A lot of people enjoy hating Nickelback. Me, I’m a fan. One, they’re Canadian. Patriotism demands my support. Two, what’s to dislike? They create light, fluffy, danceable, and occasionally deep rock and roll. I crank the radio when Rock Star comes on and I enjoy the bouncy, pro-marijuana strains of This Afternoon.
Then there’s If Today Was Your Last Day.
If today was your last day
And tomorrow was too late
Could you say goodbye to yesterday?
Would you live each moment like your last?
Leave old pictures in the past
Donate every dime you have?
If today was your last day.
The lyrics echo the memento mori practice you find in Stoicism. Remember death. The stoics made it part of their daily routine. They thought it important to remember your finite and mortal status. Doing so helps with focus. It helps you live in the now and pay attention only to the things you can control.
My depressive disorder guarantees I think about death on a fairly regular basis. That’s probably not what the Stoics meant. Depression-fueled thoughts about death are stark, overwhelming, and paralyzing; they rarely lead to positive action, the opposite of the Stoic intent.
Memento mori is meant to inspire not discourage. It’s meant to make you embrace life now in the face of an indeterminate future.
Friends often ask me, “What if today was your last day”? Unfortunately, they’re not seeking a philosophical dialogue. The question comes up when they’re trying to guilt me into social behaviour I’m trying to reject. It usually involves alcohol and a great many people and while I don’t mind the former, the latter can be a deal breaker depending on my mental health status. They admonish me to seize the day but, in these instances, “seizing” looks a lot like getting stupid or forcing myself to do something I won’t enjoy. I’m not opposed to stupid occasionally, but I’m not inclined as often as they wish.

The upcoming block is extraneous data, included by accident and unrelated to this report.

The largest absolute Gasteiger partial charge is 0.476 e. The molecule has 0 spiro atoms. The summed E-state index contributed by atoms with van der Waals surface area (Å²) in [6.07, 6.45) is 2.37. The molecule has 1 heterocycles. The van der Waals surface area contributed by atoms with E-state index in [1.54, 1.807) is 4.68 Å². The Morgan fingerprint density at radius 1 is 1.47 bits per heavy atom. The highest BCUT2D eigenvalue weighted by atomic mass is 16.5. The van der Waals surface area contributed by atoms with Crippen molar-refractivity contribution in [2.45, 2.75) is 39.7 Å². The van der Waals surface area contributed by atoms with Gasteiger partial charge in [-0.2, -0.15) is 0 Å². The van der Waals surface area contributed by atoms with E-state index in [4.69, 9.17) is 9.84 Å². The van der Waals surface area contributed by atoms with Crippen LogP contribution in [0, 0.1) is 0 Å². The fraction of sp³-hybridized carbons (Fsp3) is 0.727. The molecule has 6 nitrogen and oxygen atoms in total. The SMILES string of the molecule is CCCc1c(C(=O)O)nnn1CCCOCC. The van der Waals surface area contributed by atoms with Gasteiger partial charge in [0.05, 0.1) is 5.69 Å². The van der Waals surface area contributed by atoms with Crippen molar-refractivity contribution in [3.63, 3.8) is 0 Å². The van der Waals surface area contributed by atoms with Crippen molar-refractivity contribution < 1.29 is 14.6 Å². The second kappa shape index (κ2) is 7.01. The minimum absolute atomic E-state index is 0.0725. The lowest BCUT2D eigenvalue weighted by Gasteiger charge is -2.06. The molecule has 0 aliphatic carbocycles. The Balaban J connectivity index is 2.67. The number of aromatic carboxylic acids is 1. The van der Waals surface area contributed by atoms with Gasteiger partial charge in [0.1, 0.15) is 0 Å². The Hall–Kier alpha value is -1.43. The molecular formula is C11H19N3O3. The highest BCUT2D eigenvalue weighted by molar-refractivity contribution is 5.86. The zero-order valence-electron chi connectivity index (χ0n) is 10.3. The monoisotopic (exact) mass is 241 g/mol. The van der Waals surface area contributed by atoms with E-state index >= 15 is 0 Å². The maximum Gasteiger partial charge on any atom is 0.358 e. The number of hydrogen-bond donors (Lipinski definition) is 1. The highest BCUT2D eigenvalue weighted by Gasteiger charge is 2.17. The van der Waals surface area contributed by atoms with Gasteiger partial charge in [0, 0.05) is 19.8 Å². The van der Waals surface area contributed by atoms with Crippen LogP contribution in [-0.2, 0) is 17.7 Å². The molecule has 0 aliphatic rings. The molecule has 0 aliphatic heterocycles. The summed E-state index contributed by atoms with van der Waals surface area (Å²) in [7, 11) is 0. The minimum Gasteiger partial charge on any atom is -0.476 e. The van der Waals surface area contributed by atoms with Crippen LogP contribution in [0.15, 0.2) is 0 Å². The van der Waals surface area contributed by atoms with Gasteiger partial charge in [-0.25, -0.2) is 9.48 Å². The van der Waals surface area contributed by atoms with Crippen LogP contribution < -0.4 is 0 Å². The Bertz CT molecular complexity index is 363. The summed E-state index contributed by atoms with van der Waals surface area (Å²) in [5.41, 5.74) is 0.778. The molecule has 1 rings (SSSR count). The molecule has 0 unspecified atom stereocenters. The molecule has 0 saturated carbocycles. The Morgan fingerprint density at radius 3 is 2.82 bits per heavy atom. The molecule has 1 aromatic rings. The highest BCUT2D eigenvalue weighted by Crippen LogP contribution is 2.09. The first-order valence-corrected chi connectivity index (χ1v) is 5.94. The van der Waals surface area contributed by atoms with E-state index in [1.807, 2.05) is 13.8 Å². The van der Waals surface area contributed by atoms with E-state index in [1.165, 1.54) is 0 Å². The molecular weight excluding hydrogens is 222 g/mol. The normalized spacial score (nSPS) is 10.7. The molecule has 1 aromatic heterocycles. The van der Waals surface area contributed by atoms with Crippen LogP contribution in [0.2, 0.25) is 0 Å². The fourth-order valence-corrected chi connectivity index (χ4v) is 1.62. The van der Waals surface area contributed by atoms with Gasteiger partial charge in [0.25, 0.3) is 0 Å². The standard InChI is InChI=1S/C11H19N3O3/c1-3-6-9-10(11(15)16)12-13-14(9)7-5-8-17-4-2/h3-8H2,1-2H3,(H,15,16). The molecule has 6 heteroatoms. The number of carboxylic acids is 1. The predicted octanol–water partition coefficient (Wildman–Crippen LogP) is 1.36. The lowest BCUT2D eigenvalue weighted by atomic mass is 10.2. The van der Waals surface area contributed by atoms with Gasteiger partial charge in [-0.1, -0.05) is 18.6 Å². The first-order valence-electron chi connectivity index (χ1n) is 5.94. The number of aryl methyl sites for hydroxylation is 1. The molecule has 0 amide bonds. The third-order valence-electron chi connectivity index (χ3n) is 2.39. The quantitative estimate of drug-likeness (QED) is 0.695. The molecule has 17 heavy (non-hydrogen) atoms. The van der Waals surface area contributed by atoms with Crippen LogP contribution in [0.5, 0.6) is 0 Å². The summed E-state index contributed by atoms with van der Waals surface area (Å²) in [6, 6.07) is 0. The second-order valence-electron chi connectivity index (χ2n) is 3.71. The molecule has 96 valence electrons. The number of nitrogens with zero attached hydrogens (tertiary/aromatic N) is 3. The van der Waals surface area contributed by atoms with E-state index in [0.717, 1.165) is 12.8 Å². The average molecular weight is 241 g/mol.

The mindset behind their argument is this: if today was your last day, shouldn’t you want to go crazy and party like it’s 1999? Ensure that if you do die, you get to go out with a bang. “Seize the day” has been co-opted; the intent obscured. It’s not meant to describe going wild; that’s not the philosophy underpinning memento mori or carpe diem at all.
It doesn’t mean burn down the house. Nickelback is closer: “live each moment like your last.”
Live well. Live well in each moment. Because you never know. That’s why remembering – not obsessing about – our mortality is a good thing. It reminds us the clock is ticking and we have no idea when the alarm is set to sound.
For me, living well is trying to live a good life. A philosophically, empirically good life. It’s trying to be wise, trying to be brave, trying to be courageous, and trying to be just. It’s being kind and generous. It’s being curious and open-minded. It’s being non-judgmental (I’m trying). It’s letting the people in my life know I care about them.
It’s about trying to make my presence on this planet in my sphere of influence mean something while I’m here. Because we all die. Within a generation, most of us won’t even be a memory. We’ll be nothing more than forgotten dust. Realizing our transitoriness opens us up to the truth that the important part of life is now.
Remember death. Try to live a life that’s worthwhile.
What if today was your last day?